Better java with JDeveloper 10g

Better Java with JDeveloper 10g

By Harshad Oak

Java Integrated Development Environments (IDEs) are one of the most talked about things in the Java world today. There are many good development tools being used by Java developers today to make their Java tasks a little easier. NetBeans, JBuilder, Eclipse, IDEA, Websphere Studio, JDeveloper and so on are all competing for essentially the same Java developer?s attention and so each of them are trying to offer that little bit extra that will get users to prefer it over other IDEs. In this article we will look at some tools provided by Oracle JDeveloper 10g that make it stand out from the crowd of other IDEs.

JDeveloper 10g has good Java and J2EE capabilities but in this article we will talk about JDeveloper tools that go beyond standard Java development to give the developer more information about the code he has written and to suggest how that code can be improved. The JDeveloper tools we will discuss are CodeCoach, Memory Profiler, code audit tool and code metrics tool. All these tools are part of JDeveloper 10g and do not require any separate download or installation.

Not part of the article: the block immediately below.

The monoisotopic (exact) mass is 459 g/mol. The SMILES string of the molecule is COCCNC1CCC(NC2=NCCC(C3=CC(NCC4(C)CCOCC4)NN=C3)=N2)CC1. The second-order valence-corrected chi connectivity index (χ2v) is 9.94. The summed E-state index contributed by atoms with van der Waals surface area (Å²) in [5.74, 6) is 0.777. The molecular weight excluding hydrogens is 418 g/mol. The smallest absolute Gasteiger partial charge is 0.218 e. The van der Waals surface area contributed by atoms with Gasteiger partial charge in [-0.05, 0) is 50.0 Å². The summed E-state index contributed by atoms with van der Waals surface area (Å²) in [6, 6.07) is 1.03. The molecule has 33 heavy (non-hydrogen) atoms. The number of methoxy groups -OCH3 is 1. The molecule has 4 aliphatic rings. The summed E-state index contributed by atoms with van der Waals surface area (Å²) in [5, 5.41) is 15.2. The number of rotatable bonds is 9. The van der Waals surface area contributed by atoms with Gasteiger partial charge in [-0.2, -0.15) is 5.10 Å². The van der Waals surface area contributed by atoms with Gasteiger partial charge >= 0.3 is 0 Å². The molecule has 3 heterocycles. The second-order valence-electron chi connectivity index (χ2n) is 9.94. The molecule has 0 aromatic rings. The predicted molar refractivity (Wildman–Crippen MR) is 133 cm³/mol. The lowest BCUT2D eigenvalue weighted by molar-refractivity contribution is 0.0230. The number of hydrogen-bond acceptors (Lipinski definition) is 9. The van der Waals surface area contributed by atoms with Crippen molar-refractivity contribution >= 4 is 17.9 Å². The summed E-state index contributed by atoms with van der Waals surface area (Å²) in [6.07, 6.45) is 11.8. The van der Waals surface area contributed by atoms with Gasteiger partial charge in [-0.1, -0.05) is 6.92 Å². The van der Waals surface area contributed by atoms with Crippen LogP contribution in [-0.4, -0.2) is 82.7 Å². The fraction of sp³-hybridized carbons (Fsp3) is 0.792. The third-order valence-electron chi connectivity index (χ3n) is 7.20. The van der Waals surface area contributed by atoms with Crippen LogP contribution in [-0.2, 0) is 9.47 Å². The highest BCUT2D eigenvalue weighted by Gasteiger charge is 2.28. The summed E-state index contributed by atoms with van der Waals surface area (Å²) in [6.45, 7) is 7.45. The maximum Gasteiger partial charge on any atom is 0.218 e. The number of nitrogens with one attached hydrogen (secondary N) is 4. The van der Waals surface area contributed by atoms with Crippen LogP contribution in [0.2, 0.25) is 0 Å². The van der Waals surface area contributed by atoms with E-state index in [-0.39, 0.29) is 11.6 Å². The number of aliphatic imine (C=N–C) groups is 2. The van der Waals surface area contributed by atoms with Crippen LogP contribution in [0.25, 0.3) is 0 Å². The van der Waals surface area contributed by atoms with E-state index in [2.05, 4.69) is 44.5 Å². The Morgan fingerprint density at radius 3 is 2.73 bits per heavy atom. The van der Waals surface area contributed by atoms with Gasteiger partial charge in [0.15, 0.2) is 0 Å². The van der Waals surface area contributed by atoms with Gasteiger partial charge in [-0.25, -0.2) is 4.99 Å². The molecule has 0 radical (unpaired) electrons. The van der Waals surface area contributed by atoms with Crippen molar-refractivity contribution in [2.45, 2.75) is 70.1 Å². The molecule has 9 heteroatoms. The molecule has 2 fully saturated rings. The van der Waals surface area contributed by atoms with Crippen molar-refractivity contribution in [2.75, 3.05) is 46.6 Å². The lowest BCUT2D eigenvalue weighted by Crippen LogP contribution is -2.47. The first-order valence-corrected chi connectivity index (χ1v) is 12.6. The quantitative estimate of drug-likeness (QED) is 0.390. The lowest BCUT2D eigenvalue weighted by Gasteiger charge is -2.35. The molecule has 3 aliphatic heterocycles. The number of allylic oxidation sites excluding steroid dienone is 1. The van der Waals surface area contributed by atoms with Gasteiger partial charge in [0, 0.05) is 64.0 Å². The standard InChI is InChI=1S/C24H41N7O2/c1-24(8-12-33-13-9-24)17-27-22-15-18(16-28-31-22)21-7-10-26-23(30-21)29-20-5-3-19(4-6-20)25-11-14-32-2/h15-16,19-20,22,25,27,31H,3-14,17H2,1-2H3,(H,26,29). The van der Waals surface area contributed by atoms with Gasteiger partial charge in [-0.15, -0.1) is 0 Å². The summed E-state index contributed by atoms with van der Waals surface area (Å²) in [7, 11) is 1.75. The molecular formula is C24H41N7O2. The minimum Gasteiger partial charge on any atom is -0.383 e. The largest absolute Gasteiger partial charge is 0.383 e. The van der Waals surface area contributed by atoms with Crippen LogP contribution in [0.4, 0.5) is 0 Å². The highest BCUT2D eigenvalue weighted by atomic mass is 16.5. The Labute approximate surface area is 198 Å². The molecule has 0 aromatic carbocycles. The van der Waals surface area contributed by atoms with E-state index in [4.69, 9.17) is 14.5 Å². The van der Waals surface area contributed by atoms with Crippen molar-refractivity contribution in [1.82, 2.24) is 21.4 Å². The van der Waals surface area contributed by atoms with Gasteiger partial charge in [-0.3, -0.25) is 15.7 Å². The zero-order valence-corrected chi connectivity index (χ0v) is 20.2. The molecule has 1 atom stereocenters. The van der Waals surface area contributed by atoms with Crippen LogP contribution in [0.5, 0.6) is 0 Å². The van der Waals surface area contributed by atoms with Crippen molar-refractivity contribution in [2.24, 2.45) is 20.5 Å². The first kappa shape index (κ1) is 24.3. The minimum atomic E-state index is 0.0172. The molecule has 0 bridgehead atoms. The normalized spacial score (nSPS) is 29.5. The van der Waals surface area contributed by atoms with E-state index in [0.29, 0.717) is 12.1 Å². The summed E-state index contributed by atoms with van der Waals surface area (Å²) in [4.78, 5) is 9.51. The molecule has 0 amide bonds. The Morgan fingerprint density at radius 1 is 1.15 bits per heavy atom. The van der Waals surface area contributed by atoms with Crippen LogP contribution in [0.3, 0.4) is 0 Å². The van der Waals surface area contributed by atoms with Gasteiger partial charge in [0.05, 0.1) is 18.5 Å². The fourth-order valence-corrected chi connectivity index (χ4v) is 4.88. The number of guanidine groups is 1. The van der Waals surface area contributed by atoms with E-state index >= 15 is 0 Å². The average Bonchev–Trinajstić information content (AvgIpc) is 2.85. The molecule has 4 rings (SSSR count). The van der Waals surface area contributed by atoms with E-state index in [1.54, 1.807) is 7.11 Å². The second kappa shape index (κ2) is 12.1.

I will first create a simple standalone Java application and then use this application to demonstrate the usage of the following tools.

Sample Application

JDeveloper 10g organizes all content in the form of workspaces and projects. So before you can write Java code for the application, you first need to create a new workspace and a project to work with. Create a new Application Workspace using the File> New option from the menu. Create the Application Workspace with application name as Javapro, package prefix as javapro and Application Template as Java Application [Default].